14. {
  15.    args.Connection.Close();
  16. }
That's it. Just a few lines of code and a web server is ready.

Performance results

Our web server application and IIS/6.0 were tested using the same platform (Intel Core2 Duo, 2GB RAM) with Microsoft Web Application Stress Tool. Client and server were on different machines connected using 100MB/S LAN.

In order to make the performance testing fair, IIS/6.0 was requested to return a static content, short text file. IIS is supposed to cache frequently used content, thatís why we donít consider disk I/O overhead. If IIS does not cache, then it is a big question to IIS developers ;)

The test has been run during one minute and the following results were received:

Expand|Select|Wrap|Line Numbers
  1. IIS/6.0 Results:
  2. Requests/Second: 1338.14 
  4. Socket Errors
  5. Connect:0
  6. Send:1
  7. Recv:3
  8. Timeout:0
  10. ----
  12. XF.HTTP Results:
  13. Requests/Second: 3841.92
  15. Socket Errors
  16. Connect:0
  17. Send:0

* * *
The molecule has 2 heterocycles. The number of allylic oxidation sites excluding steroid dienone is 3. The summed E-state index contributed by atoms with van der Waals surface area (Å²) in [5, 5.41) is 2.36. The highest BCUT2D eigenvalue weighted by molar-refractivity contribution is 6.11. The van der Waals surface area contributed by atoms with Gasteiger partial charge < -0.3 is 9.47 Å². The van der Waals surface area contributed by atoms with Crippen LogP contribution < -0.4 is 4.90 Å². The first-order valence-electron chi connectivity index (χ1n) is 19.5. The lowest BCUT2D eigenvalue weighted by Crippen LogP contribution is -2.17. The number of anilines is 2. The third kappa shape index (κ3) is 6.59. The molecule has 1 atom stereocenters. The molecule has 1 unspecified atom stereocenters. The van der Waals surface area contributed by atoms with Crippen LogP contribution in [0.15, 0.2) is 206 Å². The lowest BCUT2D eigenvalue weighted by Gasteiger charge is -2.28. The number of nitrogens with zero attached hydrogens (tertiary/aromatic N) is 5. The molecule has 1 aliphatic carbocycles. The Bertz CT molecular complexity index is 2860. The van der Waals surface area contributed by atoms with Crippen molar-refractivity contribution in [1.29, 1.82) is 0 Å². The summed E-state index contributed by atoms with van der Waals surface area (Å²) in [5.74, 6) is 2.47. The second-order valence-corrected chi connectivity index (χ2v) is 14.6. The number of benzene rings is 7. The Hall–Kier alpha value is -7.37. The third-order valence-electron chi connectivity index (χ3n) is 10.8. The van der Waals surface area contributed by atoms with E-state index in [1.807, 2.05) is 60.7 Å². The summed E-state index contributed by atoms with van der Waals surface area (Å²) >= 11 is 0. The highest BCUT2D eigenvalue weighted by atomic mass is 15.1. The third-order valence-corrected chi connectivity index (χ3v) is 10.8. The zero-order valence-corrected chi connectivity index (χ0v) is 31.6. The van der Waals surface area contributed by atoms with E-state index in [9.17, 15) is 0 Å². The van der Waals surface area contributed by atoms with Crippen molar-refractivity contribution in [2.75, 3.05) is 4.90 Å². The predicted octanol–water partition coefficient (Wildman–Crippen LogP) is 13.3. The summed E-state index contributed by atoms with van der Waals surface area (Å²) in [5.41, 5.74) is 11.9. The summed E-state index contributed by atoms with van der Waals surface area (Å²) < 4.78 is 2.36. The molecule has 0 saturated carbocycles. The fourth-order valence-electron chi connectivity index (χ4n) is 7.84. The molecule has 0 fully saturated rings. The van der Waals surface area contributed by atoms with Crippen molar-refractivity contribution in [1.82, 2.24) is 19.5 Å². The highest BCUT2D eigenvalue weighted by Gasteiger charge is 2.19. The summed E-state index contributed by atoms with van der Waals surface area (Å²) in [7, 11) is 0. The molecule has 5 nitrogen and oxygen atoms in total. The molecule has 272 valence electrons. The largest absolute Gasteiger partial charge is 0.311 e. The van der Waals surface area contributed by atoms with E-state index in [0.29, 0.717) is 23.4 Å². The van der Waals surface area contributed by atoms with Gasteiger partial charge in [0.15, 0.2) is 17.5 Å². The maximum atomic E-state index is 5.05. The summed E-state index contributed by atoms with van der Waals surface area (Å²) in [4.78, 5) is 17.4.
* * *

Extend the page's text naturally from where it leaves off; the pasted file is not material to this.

18. Recv:0
  19. Timeout:0
The results are very surprising. Please check also CPU usage during the tests and you will notice that IISís CPU usage is not stable and always jumps between 20-80%.
In contrast XF.HTTPís CPU usage is very stable and changes between 70-80% that denotes a better server design.


Regardless that XF.Server is still in development and has been only CTP released, you should consider it if you are writing server application or want to improve the existing .NET server application.
Using XF.Server component and several lines of code we managed to write a simple web server that can handle thousands of concurrent connections effectively.

XF.Server component provides performance that no one has offered before. All socket components that offer 300-500 requests/sec are far behind even with the CTP release of XF.Server.

Please post your questions and comments if you know a component that can provide better performance.
Please do the benchmarking and comment here if you have different results.
Attached Files
File Type: zip high-performance-server_src.zip (43.2 KB, 881 views)
File Type: zip high-performance-server_demo.zip (619.8 KB, 948 views)
Mar 6 '08 #1
2 14747
It looks great with few exceptions:
1- Connection class is very poor in features. You cannot configure which IP to listen on, the backlog size, etc..
2- Source code is not yet available. Enterprise license is not available on kodart website
Mar 15 '08 #2
It looks great with few exceptions:
1- Connection class is very poor in features. You cannot configure which IP to listen on, the backlog size, etc..
2- Source code is not yet available. Enterprise license is not available on kodart website
New version of XF.Server has more features. Now you can configure listener.
Oct 14 '08 #3